Sunday, 15 October 2017

Ossetian Pies.

- @londonbreadbaker • Instagram photos and videos:
"I converted a yeast recipe from a website called Lyukum to sourdough- have a look on their site for ideas for fillings:
220g starter,
110g water,
290g bread flour,
100g buttermilk or kefir (recipe says sour cream but my kefir worked well)
2 level tsp salt,
2 tsp sugar,
1 large egg,
2 tablespoon sunflower oil.
This is a fairly wet dough so easier to mix in a mixer.
Mix all ingredients except the oil and mix until it clears the bottom of the bowl- add oil and mix again until completely absorbed.
Bulk in a warm place and refrigerate overnight.
Easier shaped from the fridge.
I didn’t have to add any flour to my dough but I guess it will depend on what flour you use-the one I used has over 13% protein.

- Ossetian Pies | Lyukum Cooking Lab:
for the dough
400g bread flour
5g Saf Instant Yeast
2tsp kosher salt
2tsp sugar
220ml water
100g sour cream
1egg large
2tbsp sunflower oil
for Tsaharadjin filling
160g beet leavesfinely chopped
10g chivesfinely chopped
10g cilantrofinely chopped
180g Feta cheese
for Kabushkadjin-Syht filling
200g cabbagefinely chopped
50g onionfinely diced
1tsp sunflower oil
1pinch kosher salt
1pinch black pepperfreshly ground
50g walnutstoasted, finely chopped
115g Feta cheese
for Davondjin filling
90g chivesfinely chopped
60g rampsfinely chopped
115g Feta cheese

- Ossetian pies are baked two at a time on two racks.
They are baked on naked stone or in shallow heavy-bottom pans.
What is good for baking pizza is good for baking Ossetian pies.
I prefer pans.
Preheat the oven to 232C/450F with two 30cm/12" pans in inside.
Do not shape pies until your oven is ready.

- Сахараджин - tastes are made, not born: (RU)

- Осетинские пироги - tastes are made, not born: (RU)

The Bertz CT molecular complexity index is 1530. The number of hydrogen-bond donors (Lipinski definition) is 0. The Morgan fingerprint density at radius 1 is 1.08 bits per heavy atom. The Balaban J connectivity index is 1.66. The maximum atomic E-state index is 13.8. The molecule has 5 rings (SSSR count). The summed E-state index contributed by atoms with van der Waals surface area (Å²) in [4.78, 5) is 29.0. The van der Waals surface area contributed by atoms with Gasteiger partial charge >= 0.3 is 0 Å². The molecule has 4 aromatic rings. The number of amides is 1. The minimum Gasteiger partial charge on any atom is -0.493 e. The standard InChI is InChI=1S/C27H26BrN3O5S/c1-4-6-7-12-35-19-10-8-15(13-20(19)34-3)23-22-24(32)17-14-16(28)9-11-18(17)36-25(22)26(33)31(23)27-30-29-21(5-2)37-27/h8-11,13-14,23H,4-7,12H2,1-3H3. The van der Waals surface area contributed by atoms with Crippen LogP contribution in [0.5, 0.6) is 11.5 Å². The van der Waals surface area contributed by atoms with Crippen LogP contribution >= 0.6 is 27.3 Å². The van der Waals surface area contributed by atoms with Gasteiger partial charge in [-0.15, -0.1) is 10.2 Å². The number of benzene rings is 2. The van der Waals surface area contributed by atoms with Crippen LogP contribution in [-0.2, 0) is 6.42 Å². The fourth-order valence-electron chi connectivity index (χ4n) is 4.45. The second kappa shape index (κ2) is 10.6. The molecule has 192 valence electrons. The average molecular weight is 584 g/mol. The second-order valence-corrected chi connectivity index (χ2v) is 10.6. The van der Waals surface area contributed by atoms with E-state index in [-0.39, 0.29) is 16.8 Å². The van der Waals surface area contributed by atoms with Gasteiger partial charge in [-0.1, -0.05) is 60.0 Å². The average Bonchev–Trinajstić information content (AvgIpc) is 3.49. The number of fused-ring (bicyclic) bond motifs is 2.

- Осетинские пироги. Тесто и две начинки - tastes are made, not born: (RU)

How to get the best results from your Pizza Stone.

- - tips - Émile Henry:
You can use our Pizza Stone to prepare and cook your homemade pizzas.
Following our advice, you will produce pizzas with a beautifully golden, deliciously crisp crust.
Preparation and cooking
For best results and for a crispy crust, pre-heat your Pizza Stone in the oven at 240°C / 475°F / Gas Mark 9 for 10 minutes.
Do not flour the Pizza Stone (as the flour might burn) and place it on the lowest shelf of the oven.

During this time, sprinkle flour or very fine couscous over your work surface.
The couscous will help you remove your pizza easily afterwards.
Roll out your dough, put the toppings on your pizza and, using a pizza peel, place it directly on your Pizza Stone in the oven.
Cook for 10-12 minutes at 240°C / 475°F / Gas Mark 9.

The thinner the dough, the higher you should set the oven temperature: up to 250°C / 480°F / Gas Mark 9 for very thin dough.

You can also use it to cook thin-crust tarts, appetizers etc.
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Friday, 13 October 2017

Khachapuri - Imeruli pirog.

Khachapuri (Georgian: ხაჭაპური), is a filled bread stuffed with melting cheese and often served sliced, like a double-crust pizza.
It is justifiably considered to be one of Georgia’s national dishes and is popular in restaurants and in homes.
Different regions of Georgia have their own type of khachapuri with the most common being –
Imeruli (Georgian: იმერული ხაჭაპური) – Imeretian khachapuri (from Imereti), which is circular and probably the most common type.

Khachapuri Dough Recipe
There are several recipes but we find this one the easiest way to prepare the dough and we used this method to make all three types of khachapuri mentioned in this article.
Ingredients (for 3 khachapuri):
1.15 kilos of flour,
200 ml of water,
200 ml of milk (or water),
1 egg,
1 tbs of yeast and 50 ml of oil.

Warm the water to 35C and stir in the yeast.
Add 1 kilo of flour to a mixing bowl and make a depression in the flour.
Add the yeast water, oil, milk and a raw egg. If you want the bread to have a golden color you can add 1 tsp of sugar.
Mix the ingredients from the middle of the bowl until all of the flour is mixed.
The dough should be formed into a soft ball.
Cover the bowl with cling film and leave in a warm place for 2 hours.
The dough will rise and look like the picture below.
Add 150 grams of flour and knead the dough.
The dough is sufficient to make 3 khachapuri.
Separate the dough into 3 pieces as shown in the picture below.
Congratulations, your dough is now ready to make khachapuri!

200 grams of khachapuri dough and all purpose flour (for kneading dough and dusting).

Prepare the dough as per the step-by-step guide in the link to the article mentioned above.
The recipe for the dough is enough to make 3 khachapuri so you will need to reduce the quantity of ingredients if you only want to make one or two.